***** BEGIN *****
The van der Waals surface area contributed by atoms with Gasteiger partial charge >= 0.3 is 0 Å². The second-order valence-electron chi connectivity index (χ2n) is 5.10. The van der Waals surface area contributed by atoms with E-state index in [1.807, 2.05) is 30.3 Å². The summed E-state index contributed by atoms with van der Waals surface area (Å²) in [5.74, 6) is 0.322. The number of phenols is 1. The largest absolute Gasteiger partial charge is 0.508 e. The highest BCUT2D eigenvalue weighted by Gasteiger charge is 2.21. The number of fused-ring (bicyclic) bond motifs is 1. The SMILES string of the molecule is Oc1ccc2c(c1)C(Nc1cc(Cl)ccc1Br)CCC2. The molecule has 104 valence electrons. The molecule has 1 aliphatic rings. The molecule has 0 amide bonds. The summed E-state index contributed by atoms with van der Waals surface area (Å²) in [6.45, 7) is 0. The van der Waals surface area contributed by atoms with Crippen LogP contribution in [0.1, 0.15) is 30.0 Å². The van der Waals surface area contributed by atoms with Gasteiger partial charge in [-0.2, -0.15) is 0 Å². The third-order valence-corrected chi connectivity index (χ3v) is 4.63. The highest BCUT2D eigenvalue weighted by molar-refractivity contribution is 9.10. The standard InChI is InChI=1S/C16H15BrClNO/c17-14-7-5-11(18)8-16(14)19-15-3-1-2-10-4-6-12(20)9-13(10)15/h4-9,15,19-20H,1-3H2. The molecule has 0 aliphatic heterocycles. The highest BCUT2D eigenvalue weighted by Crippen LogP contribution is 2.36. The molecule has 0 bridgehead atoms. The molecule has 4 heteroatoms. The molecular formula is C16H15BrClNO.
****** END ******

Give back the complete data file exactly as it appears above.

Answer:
The van der Waals surface area contributed by atoms with Gasteiger partial charge >= 0.3 is 0 Å². The second-order valence-electron chi connectivity index (χ2n) is 5.10. The van der Waals surface area contributed by atoms with E-state index in [1.807, 2.05) is 30.3 Å². The summed E-state index contributed by atoms with van der Waals surface area (Å²) in [5.74, 6) is 0.322. The number of phenols is 1. The largest absolute Gasteiger partial charge is 0.508 e. The highest BCUT2D eigenvalue weighted by Gasteiger charge is 2.21. The number of fused-ring (bicyclic) bond motifs is 1. The SMILES string of the molecule is Oc1ccc2c(c1)C(Nc1cc(Cl)ccc1Br)CCC2. The molecule has 104 valence electrons. The molecule has 1 aliphatic rings. The molecule has 0 amide bonds. The summed E-state index contributed by atoms with van der Waals surface area (Å²) in [6.45, 7) is 0. The van der Waals surface area contributed by atoms with Crippen LogP contribution in [0.1, 0.15) is 30.0 Å². The van der Waals surface area contributed by atoms with Gasteiger partial charge in [-0.2, -0.15) is 0 Å². The third-order valence-corrected chi connectivity index (χ3v) is 4.63. The highest BCUT2D eigenvalue weighted by molar-refractivity contribution is 9.10. The standard InChI is InChI=1S/C16H15BrClNO/c17-14-7-5-11(18)8-16(14)19-15-3-1-2-10-4-6-12(20)9-13(10)15/h4-9,15,19-20H,1-3H2. The molecule has 0 aliphatic heterocycles. The highest BCUT2D eigenvalue weighted by Crippen LogP contribution is 2.36. The molecule has 0 bridgehead atoms. The molecule has 4 heteroatoms. The molecular formula is C16H15BrClNO.